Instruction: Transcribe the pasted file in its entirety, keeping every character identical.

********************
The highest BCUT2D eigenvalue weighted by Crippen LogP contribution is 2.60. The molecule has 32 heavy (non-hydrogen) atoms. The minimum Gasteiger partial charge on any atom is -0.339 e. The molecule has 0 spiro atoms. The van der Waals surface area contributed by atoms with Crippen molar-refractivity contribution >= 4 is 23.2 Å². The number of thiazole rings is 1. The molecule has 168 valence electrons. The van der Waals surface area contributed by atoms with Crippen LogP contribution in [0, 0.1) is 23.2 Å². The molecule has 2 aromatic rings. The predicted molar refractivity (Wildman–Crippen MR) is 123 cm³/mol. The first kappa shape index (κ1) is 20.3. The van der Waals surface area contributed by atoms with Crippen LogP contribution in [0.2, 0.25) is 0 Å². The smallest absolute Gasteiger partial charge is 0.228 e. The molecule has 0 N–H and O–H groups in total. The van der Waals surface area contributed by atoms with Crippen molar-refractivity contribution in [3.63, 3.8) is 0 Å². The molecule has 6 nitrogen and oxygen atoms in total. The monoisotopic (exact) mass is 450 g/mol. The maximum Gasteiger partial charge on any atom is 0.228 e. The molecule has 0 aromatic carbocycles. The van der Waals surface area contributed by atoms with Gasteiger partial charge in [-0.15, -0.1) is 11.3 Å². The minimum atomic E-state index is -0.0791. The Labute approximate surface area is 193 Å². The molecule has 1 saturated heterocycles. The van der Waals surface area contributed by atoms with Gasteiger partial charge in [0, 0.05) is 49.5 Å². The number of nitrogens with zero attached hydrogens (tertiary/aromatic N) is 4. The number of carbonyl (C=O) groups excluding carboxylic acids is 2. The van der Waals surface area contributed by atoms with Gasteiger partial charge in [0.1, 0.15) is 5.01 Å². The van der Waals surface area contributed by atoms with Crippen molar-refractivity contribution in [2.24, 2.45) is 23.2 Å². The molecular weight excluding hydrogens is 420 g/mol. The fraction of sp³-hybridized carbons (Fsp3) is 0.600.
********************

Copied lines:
The highest BCUT2D eigenvalue weighted by Crippen LogP contribution is 2.60. The molecule has 32 heavy (non-hydrogen) atoms. The minimum Gasteiger partial charge on any atom is -0.339 e. The molecule has 0 spiro atoms. The van der Waals surface area contributed by atoms with Crippen molar-refractivity contribution >= 4 is 23.2 Å². The number of thiazole rings is 1. The molecule has 168 valence electrons. The van der Waals surface area contributed by atoms with Crippen LogP contribution in [0, 0.1) is 23.2 Å². The molecule has 2 aromatic rings. The predicted molar refractivity (Wildman–Crippen MR) is 123 cm³/mol. The first kappa shape index (κ1) is 20.3. The van der Waals surface area contributed by atoms with Crippen LogP contribution in [0.2, 0.25) is 0 Å². The smallest absolute Gasteiger partial charge is 0.228 e. The molecule has 0 N–H and O–H groups in total. The van der Waals surface area contributed by atoms with Crippen molar-refractivity contribution in [3.63, 3.8) is 0 Å². The molecule has 6 nitrogen and oxygen atoms in total. The monoisotopic (exact) mass is 450 g/mol. The maximum Gasteiger partial charge on any atom is 0.228 e. The molecule has 0 aromatic carbocycles. The van der Waals surface area contributed by atoms with Gasteiger partial charge in [-0.15, -0.1) is 11.3 Å². The minimum atomic E-state index is -0.0791. The Labute approximate surface area is 193 Å². The molecule has 1 saturated heterocycles. The van der Waals surface area contributed by atoms with Gasteiger partial charge in [0, 0.05) is 49.5 Å². The number of nitrogens with zero attached hydrogens (tertiary/aromatic N) is 4. The number of carbonyl (C=O) groups excluding carboxylic acids is 2. The van der Waals surface area contributed by atoms with Gasteiger partial charge in [0.1, 0.15) is 5.01 Å². The van der Waals surface area contributed by atoms with Crippen molar-refractivity contribution in [2.24, 2.45) is 23.2 Å². The molecular weight excluding hydrogens is 420 g/mol. The fraction of sp³-hybridized carbons (Fsp3) is 0.600.